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Page 96 - Are we a piece of machinery, which, like the .¿Eolian harp, passive, takes the impression of the passing accident; or do these workings argue something within us above the trodden clod? I own myself partial to such proofs of those awful and important realities: a God that made all things, man's immaterial and immortal nature, and a world of weal or woe beyond death and the grave.
Page 95 - We know nothing, or next to nothing, of the substance or structure of our souls, so cannot account for those seeming caprices in them that one should be particularly pleased with this thing, or struck with that, which on minds of a different cast makes no extraordinary impression. I have some favourite flowers in spring, among which are the mountain-daisy, the harebell, the foxglove, the wild-brier rose, the budding birch, and the hoary hawthorn, that I view and hang over with particular delight....
Page 95 - I ascended the high hills of Bagdat in order to pass the rest of the day in meditation and prayer. As I was here airing myself on the tops of the mountains, I fell into a profound contemplation on the vanity of human life; and, passing from one thought to another, surely, said I, man is but a shadow and life a dream.
Page 95 - I was here airing myself on the tops of the mountains, I fell into a profound contemplation on the vanity of human life; and passing from one thought to another, Surely, said I, man is but a shadow and life a dream.
Page 95 - I own myself so little a Presbyterian, that I approve of set times and seasons of more than ordinary acts of devotion, for breaking in on that habituated routine of life and thought, which is so apt to reduce our existence to a kind of instinct, or even sometimes, and with some minds, to a state very little superior to mere machinery. This day ; the first Sunday of May ; a breezy...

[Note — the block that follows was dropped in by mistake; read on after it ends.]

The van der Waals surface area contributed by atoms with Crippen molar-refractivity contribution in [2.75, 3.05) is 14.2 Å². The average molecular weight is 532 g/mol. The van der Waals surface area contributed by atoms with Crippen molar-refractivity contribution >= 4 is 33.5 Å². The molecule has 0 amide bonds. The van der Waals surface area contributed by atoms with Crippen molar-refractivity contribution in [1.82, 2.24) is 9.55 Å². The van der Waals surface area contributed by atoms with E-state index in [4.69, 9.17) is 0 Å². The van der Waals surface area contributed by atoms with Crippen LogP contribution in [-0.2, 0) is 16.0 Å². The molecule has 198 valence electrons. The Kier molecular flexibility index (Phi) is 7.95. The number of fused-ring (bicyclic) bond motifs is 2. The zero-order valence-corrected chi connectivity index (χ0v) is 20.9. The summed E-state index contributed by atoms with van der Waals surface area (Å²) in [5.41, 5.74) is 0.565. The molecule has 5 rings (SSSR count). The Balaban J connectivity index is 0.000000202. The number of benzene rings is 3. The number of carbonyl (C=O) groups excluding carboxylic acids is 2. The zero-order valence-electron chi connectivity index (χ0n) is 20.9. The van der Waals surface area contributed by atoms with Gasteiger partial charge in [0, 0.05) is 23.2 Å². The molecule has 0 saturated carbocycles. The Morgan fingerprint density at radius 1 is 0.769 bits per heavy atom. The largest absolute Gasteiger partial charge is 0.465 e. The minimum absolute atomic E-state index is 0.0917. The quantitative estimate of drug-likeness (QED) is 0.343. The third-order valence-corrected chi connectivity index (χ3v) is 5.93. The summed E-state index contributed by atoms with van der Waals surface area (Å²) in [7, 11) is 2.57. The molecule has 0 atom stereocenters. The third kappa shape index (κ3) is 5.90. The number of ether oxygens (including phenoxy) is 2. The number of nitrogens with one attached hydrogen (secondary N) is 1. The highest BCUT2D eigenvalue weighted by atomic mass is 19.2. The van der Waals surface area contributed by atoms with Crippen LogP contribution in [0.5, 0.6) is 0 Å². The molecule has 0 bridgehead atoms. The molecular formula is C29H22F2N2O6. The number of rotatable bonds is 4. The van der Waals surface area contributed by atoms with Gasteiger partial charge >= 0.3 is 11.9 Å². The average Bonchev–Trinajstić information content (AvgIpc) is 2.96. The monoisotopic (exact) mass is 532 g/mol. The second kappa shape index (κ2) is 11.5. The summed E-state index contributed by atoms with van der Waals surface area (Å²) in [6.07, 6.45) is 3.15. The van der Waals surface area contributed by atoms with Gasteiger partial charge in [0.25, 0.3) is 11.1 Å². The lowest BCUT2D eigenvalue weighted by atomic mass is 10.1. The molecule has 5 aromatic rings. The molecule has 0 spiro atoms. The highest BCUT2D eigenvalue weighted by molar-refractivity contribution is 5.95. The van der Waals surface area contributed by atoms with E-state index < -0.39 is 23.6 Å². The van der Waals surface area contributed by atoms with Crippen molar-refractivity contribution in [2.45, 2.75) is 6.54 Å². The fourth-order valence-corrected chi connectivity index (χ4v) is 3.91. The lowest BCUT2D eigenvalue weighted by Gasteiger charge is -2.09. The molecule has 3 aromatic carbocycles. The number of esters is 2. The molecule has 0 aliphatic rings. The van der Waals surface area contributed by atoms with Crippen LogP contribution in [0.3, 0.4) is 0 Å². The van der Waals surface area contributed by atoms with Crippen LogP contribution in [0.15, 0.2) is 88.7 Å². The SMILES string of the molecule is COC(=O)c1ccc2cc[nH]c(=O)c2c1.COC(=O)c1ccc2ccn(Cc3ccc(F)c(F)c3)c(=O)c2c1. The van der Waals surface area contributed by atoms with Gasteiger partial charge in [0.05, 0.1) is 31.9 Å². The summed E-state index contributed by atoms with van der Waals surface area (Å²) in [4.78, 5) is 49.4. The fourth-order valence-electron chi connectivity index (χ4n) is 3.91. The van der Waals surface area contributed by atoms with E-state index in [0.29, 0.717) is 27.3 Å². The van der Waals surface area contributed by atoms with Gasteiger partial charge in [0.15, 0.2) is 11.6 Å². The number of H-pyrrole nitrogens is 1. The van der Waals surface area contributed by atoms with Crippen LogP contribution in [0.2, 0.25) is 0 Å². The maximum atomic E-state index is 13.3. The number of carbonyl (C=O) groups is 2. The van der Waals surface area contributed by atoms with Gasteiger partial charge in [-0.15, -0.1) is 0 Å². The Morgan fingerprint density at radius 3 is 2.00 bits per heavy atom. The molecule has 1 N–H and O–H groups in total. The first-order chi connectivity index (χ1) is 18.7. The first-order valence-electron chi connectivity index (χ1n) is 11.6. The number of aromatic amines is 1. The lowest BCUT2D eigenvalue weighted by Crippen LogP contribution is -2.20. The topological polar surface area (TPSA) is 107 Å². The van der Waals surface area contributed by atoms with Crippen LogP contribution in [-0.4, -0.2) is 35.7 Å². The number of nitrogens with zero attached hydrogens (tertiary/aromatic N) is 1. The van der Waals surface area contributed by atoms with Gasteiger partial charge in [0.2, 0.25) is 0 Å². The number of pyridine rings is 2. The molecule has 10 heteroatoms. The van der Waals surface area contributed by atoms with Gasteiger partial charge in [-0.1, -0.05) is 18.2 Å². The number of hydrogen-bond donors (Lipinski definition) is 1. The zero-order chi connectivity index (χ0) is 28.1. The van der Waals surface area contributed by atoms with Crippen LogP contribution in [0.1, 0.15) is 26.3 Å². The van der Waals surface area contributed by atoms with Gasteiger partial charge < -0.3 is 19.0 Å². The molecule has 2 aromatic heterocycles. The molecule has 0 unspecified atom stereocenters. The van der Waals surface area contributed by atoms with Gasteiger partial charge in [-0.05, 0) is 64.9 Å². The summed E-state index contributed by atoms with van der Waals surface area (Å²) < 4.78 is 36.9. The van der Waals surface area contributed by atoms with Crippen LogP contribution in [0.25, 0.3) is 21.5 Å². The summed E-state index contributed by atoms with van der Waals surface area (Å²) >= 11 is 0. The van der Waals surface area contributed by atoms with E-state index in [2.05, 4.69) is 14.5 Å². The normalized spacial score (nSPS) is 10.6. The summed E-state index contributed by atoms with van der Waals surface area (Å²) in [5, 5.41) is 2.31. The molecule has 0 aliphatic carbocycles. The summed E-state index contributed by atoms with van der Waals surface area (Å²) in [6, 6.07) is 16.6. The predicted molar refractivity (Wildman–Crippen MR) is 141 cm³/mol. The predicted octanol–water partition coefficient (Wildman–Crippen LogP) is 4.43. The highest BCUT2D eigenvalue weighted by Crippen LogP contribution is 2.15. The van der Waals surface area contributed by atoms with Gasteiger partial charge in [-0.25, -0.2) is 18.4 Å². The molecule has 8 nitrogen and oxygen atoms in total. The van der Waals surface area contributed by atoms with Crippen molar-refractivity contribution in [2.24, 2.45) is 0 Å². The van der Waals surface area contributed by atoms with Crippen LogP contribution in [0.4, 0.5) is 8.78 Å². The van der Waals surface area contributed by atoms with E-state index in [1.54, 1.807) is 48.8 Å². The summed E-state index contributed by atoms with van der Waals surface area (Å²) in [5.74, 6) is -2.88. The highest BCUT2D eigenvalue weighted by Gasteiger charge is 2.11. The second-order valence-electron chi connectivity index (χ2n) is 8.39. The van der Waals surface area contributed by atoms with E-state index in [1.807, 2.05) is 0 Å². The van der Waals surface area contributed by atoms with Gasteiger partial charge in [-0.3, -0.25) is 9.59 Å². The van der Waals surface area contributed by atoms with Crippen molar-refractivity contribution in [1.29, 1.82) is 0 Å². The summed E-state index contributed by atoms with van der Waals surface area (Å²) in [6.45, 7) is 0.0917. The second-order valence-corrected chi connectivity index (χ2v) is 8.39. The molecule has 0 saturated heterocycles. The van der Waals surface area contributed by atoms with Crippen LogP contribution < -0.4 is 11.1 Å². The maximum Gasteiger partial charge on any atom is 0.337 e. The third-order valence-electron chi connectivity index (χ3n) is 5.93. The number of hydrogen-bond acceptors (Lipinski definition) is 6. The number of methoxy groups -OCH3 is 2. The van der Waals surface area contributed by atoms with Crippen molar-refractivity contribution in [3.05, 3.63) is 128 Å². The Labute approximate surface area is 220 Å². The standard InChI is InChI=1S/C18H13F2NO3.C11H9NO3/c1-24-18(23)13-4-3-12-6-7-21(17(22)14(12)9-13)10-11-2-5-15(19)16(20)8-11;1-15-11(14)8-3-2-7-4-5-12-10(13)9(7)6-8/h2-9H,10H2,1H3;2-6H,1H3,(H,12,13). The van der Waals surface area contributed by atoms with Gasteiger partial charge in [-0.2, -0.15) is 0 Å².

Page 280 - Hear, Father ! hear and aid ! If I have loved too well, if I have shed, In my vain fondness, o'er a mortal head Gifts, on Thy shrine, my God, more fitly laid : " If I have sought to live But in one light, and made a mortal eye The lonely star of my idolatry, — Thou, that art Love ! oh, pity and forgive!
Page 292 - ... however be recorded, that though I called in the hope of being asked, it was my fixed determination not to avail myself of so protracted a piece of politeness. No : my triumph would have been to have annihilated them with an engagement made in September, payable three months after date. With these feelings, I gave an agitated knock — they were stoning the plums, and did not immediately attend. I rung — how unlike a...
Page 170 - Dicky toss'd and turn'd ; And he mutter'd while half a-sleep, The stone is large and round , and the halter tight and sound, And the well thirty fathom deep. The gloomy dome of St. Paul's struck three, The morning began to blink, And Gossip slept, as if his wife Had put laudanum in his drink. Mrs. Gossip drew wide the curtains aside, The candle had burn'd to the socket, And lo ! Timothy stood, all cover'd with blood, With his right hand in his pocket.
Page 287 - Christmas-days ago, it was discovered, on sitting down, that one little accompaniment of the roast beef had been entirely overlooked. Would it be believed ? but I will not stay to mystify ; I merely mention the fact. They had forgotten the horse-radish ! The next day arrived, and with it a neat epistle, sealed with violet-coloured wax, from Upper Brook-street. " Dine with the ladies, at home on Christmas-day.
Page 169 - I'll be your friend, I dont value madam a button ; But I heard Mistress say, dont leave, I pray, Sweet Timothy Slaughter-mutton.

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